Indigenous doctor awarded

Recently appointed Senior Medical Director Shaquita L. Bell, MD, has been awarded the 2022 Physician of the Year by the Association of American Indian Physicians (AAIP).

For the past 16 years, Dr. Bell has been working at Seattle Children’s Odessa Brown Children’s Clinic (OBCC), where this year she was promoted to Senior Medical Director. Over the years she has demonstrated a longstanding commitment to the health of indigenous and multi-racial children.

The OBCC provides medical, dental, and behavioral health care, alongside other services to people from their infancy to adolescence. These are offered regardless of whether or not their family can pay, with an estimated 40,000 patients a year and arriving families speaking a mix of 30 different languages, 1 in 10 being immigrant families.

“I feel very honored to receive this recognition, especially so early in my career,” Dr. Bell said. “Caring for children and their families is incredibly rewarding work that I’m deeply proud to be a part of everyday at OBCC.”

Dr. Bell has been working with Seattle Children’s Clinic since 2006 after graduating from University of Minnesota with her medical degree. She completed her residency in 2009, became chief resident and acting attendant in 2010, and finally joined Seattle Children’s as faculty and provider in 2011.

While in medical school, she served as National Membership Chair of the Student National Medical Association (SNMA), a program that supports both current and future underrepresented students of color in the medical field, seeking to meet needs through outreach programs.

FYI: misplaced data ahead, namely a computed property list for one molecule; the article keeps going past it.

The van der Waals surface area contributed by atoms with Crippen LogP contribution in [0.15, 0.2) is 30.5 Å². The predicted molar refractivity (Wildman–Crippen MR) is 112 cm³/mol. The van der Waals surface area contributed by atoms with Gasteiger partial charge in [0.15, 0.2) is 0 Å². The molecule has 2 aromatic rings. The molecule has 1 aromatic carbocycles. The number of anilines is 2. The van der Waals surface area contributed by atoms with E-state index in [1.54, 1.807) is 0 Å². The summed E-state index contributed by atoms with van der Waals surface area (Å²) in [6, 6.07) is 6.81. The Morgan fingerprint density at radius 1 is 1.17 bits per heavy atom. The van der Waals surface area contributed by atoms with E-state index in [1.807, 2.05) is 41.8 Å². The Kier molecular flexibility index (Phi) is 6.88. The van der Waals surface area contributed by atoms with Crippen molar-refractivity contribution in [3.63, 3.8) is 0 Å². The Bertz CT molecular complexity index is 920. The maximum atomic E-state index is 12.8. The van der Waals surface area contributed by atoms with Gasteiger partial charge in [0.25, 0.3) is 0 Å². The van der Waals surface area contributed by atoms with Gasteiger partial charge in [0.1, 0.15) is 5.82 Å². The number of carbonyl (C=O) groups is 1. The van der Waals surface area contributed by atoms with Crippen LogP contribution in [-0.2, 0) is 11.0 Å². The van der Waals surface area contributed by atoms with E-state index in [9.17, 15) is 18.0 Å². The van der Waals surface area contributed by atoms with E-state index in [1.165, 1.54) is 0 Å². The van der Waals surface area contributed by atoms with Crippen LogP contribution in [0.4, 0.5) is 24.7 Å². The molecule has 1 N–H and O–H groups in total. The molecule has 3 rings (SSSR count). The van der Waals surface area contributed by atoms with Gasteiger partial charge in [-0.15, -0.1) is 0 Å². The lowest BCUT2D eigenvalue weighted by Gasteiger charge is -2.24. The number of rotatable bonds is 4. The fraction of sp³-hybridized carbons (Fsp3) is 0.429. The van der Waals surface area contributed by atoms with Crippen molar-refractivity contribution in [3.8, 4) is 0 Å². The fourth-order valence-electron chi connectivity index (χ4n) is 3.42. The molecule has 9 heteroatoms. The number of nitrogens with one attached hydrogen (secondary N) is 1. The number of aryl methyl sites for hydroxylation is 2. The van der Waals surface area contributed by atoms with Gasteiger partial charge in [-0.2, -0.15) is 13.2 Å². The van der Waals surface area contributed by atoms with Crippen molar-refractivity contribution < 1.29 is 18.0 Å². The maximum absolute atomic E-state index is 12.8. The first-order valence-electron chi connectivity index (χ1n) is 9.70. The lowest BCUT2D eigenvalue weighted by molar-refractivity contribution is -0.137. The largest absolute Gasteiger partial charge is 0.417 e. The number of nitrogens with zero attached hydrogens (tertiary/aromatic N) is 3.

As a resident, Dr. Bell was also Chair of the Resident Diversity Committee (DCOM) in the University of Washington’s Internal Pediatric Residency Program. This program is student-run and seeks to create opportunities and openings for future diverse students.

The AAIP has been in operation for more than 50 years, seeking to ensure and improve the health of American Indians and Alaskan Natives, promote education in medicine, honor traditional healing principles, and restore the balance of mind, body, and spirit.

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To reach this goal, they offer educational programs and services to encourage American Indian and Alaska Native medical students to pursue careers in health professions.

The award was granted to Dr. Bell at one such event, their 50th Annual Meeting and National Health Conference where healthcare professionals, community tribal members, and policy makers gather to discuss crucial American Indian/Alaskan Native medical concerns from across the nation.

Born and raised in Minnesota, Dr. Bell’s mother is Cherokee and her father is African-American. 

During her work with the OBCC, they have recognized her efforts with numerous awards, scholarships, and honors. As she takes on the Senior Director role, she will be joined by Dr. Kenisha Campbell, who will take on the role of the OBCC’s medical director.

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